Dhealthwellness.com – While it is often possible to suffer from dry eyes and occipital calcification without celiac disease, symptoms of the condition are rare. Patients may experience tingling in the hands or feet or experience small spots on the whites of the eye. Researchers in Turkey studied children with celiac disease and those without the disorder. They found that the eyes of the celiac group were not as dry as those of the non-celiac group. In addition, a larger study in Sweden found that men with the condition did not have less acute vision than those who were not.
Causes of Experiencing Celiac Eyes
While it is rare to develop celiac eyes, those with the condition may suffer from other symptoms of the disease. Cataracts are a type of lens clouding that may affect the eye. The cloudiness may cause blurry vision. A vitamin D deficiency may also cause cataracts. Since the vitamin D in the body is required for healthy eye development, a vitamin D deficiency can lead to cataracts. Another side effect of a lack of vitamin D is hypocalcemia, a state of low calcium in the aqueous humor.
Diarrhea is a common symptom of celiac disease. It can make it difficult for the body to absorb nutrients from foods. This can lead to deficiencies in vitamin A and vitamin D. Deficiency in vitamin A can affect the retina and cause dry eyes. Severe deficiency in vitamin D can result in cataracts. It is important to see a physician if you experience any of these symptoms.
If you suspect you have celiac disease, you may need to consider a gluten-free diet for your eyes. The disease can cause a variety of secondary ocular effects. People with this condition often report an improvement in vision after a gluten-free diet. While the condition is not a cure, it may be the cause of a poor quality of life. While there is no clear correlation between the two conditions, there are certain risks associated with each.
The Most Common Symptoms of Celiac Disease in the Eyes
The most common symptom of celiac disease is eye symptoms. The eyes can become cloudy. This is due to the lack of Vitamin D. This deficiency can lead to vision problems. A vitamin D-deficient diet can also cause cataracts. This is why people with celiac disease should avoid gluten as much as possible. A gluten-free diet is one of the main causes of the condition.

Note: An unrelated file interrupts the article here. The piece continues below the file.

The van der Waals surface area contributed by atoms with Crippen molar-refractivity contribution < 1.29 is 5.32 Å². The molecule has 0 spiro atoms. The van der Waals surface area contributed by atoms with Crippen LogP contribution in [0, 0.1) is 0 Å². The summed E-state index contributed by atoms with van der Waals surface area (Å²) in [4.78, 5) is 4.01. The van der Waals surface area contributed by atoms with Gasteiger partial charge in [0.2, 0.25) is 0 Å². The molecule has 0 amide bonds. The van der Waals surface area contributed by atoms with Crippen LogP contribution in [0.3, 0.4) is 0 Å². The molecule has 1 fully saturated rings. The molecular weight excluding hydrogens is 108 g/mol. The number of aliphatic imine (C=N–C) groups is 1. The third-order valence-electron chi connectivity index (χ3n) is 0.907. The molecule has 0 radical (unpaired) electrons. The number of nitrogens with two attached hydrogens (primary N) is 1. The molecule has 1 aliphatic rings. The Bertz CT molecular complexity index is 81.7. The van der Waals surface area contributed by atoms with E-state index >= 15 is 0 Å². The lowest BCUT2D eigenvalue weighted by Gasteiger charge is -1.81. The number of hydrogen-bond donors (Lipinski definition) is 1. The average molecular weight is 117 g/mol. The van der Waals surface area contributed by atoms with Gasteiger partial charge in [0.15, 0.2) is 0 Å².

In addition to being difficult to treat, celiac disease can affect the eye. While it is not a serious symptom, it can affect the eye. The eye can be cloudy as a result of a variety of factors, including genetic predisposition and immune status. Although it is unlikely to affect vision, it is important to seek medical attention if you notice any of the symptoms mentioned above. If you have a lack of vitamin D, you may need a prescription for vitamin D supplement to make it more effective.
Other signs of Celiac Eyes include decreased vision. The eye’s lens, which is essential for vision, is made up of protein and is surrounded by tiny vessels. This means that people with celiac disease will experience vision problems and must avoid gluten for a long time. However, if diagnosed early, the disease can be fatal. It can also lead to other autoimmune diseases, including Sjogren’s syndrome.
Conditions That Can Cause Blindness
While the symptoms of celiac disease are most common in the gastrointestinal tract, the eye is not the only part of the body that can be affected. Affected individuals may experience vision loss, eye pain, or dry eyes. Many people will also develop cataracts. This condition may result in blindness or even severe blindness. The symptoms of Celiac Eyes will vary according to your genetic predisposition and immune status.
Other symptoms of Celiac Disease may include dry eye syndrome. Some people with the disease may also experience dehydration. This can result in dry eyes. As a result, their eyesight may become impaired. This is because the condition can lead to dehydration, which can cause a lower level of vitamin D in the blood. In addition to these, the condition can also cause hypocalcemia. Hence, the eye will suffer from cataracts.
Hashas, Arzu Seyhan Karatepe, et al. “The eyes of children with celiac disease.” Journal of American Association for Pediatric Ophthalmology and Strabismus 21.1 (2017): 48-51.
Hazar, L., Oyur, G., & Atay, K. (2021). Evaluation of ocular parameters in adult patients with celiac disease. Current Eye Research, 46(1), 122-126.